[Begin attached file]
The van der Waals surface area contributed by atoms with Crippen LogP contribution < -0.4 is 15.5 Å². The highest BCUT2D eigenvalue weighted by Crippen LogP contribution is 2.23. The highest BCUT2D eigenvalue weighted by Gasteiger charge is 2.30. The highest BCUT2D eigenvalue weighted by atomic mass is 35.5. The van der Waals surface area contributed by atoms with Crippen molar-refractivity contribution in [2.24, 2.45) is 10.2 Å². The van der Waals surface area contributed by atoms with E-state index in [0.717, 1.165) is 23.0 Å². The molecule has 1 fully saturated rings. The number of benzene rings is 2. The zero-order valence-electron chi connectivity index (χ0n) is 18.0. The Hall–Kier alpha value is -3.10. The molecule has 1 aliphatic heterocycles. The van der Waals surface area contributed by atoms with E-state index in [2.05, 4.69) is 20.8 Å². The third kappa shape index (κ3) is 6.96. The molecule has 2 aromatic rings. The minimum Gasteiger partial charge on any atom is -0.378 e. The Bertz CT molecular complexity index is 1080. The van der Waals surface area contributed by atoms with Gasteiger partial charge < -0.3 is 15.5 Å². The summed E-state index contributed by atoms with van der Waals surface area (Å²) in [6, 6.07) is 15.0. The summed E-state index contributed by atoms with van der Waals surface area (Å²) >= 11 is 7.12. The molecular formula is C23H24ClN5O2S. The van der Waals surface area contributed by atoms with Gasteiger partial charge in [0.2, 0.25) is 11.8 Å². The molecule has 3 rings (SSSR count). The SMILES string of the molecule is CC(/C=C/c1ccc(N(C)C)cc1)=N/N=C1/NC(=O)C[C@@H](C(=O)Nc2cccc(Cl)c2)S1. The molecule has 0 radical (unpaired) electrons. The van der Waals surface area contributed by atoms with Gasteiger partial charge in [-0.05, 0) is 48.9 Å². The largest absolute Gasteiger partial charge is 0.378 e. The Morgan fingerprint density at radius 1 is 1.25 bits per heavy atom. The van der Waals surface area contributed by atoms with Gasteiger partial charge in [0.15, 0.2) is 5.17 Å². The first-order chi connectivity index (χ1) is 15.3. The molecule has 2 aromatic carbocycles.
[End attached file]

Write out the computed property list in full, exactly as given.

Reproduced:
The van der Waals surface area contributed by atoms with Crippen LogP contribution < -0.4 is 15.5 Å². The highest BCUT2D eigenvalue weighted by Crippen LogP contribution is 2.23. The highest BCUT2D eigenvalue weighted by Gasteiger charge is 2.30. The highest BCUT2D eigenvalue weighted by atomic mass is 35.5. The van der Waals surface area contributed by atoms with Crippen molar-refractivity contribution in [2.24, 2.45) is 10.2 Å². The van der Waals surface area contributed by atoms with E-state index in [0.717, 1.165) is 23.0 Å². The molecule has 1 fully saturated rings. The number of benzene rings is 2. The zero-order valence-electron chi connectivity index (χ0n) is 18.0. The Hall–Kier alpha value is -3.10. The molecule has 1 aliphatic heterocycles. The van der Waals surface area contributed by atoms with E-state index in [2.05, 4.69) is 20.8 Å². The third kappa shape index (κ3) is 6.96. The molecule has 2 aromatic rings. The minimum Gasteiger partial charge on any atom is -0.378 e. The Bertz CT molecular complexity index is 1080. The van der Waals surface area contributed by atoms with Gasteiger partial charge < -0.3 is 15.5 Å². The summed E-state index contributed by atoms with van der Waals surface area (Å²) in [6, 6.07) is 15.0. The summed E-state index contributed by atoms with van der Waals surface area (Å²) >= 11 is 7.12. The molecular formula is C23H24ClN5O2S. The van der Waals surface area contributed by atoms with Gasteiger partial charge in [0.2, 0.25) is 11.8 Å². The molecule has 3 rings (SSSR count). The SMILES string of the molecule is CC(/C=C/c1ccc(N(C)C)cc1)=N/N=C1/NC(=O)C[C@@H](C(=O)Nc2cccc(Cl)c2)S1. The molecule has 0 radical (unpaired) electrons. The van der Waals surface area contributed by atoms with Gasteiger partial charge in [-0.05, 0) is 48.9 Å². The largest absolute Gasteiger partial charge is 0.378 e. The Morgan fingerprint density at radius 1 is 1.25 bits per heavy atom. The van der Waals surface area contributed by atoms with Gasteiger partial charge in [0.15, 0.2) is 5.17 Å². The first-order chi connectivity index (χ1) is 15.3. The molecule has 2 aromatic carbocycles.